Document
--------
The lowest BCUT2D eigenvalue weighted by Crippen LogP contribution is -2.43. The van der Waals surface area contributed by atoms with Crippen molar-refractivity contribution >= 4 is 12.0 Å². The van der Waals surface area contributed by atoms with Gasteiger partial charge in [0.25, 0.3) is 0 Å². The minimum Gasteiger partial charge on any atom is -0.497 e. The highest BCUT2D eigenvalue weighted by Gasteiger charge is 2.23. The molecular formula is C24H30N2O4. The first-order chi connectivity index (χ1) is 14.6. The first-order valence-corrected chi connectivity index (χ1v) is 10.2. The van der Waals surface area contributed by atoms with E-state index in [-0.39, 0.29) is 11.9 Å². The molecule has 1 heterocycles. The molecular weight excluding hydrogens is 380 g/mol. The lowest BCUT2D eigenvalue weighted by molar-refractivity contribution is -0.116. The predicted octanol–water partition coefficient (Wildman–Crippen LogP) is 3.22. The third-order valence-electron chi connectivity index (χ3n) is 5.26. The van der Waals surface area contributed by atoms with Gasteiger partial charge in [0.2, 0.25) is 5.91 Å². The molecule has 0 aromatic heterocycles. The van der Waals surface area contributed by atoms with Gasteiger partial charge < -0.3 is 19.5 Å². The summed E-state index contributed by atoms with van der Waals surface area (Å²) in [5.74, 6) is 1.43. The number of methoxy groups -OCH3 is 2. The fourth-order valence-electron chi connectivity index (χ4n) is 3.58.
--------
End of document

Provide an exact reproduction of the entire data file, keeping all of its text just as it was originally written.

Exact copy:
The lowest BCUT2D eigenvalue weighted by Crippen LogP contribution is -2.43. The van der Waals surface area contributed by atoms with Crippen molar-refractivity contribution >= 4 is 12.0 Å². The van der Waals surface area contributed by atoms with Gasteiger partial charge in [0.25, 0.3) is 0 Å². The minimum Gasteiger partial charge on any atom is -0.497 e. The highest BCUT2D eigenvalue weighted by Gasteiger charge is 2.23. The molecular formula is C24H30N2O4. The first-order chi connectivity index (χ1) is 14.6. The first-order valence-corrected chi connectivity index (χ1v) is 10.2. The van der Waals surface area contributed by atoms with E-state index in [-0.39, 0.29) is 11.9 Å². The molecule has 1 heterocycles. The molecular weight excluding hydrogens is 380 g/mol. The lowest BCUT2D eigenvalue weighted by molar-refractivity contribution is -0.116. The predicted octanol–water partition coefficient (Wildman–Crippen LogP) is 3.22. The third-order valence-electron chi connectivity index (χ3n) is 5.26. The van der Waals surface area contributed by atoms with Gasteiger partial charge in [0.2, 0.25) is 5.91 Å². The molecule has 0 aromatic heterocycles. The van der Waals surface area contributed by atoms with Gasteiger partial charge < -0.3 is 19.5 Å². The summed E-state index contributed by atoms with van der Waals surface area (Å²) in [5.74, 6) is 1.43. The number of methoxy groups -OCH3 is 2. The fourth-order valence-electron chi connectivity index (χ4n) is 3.58.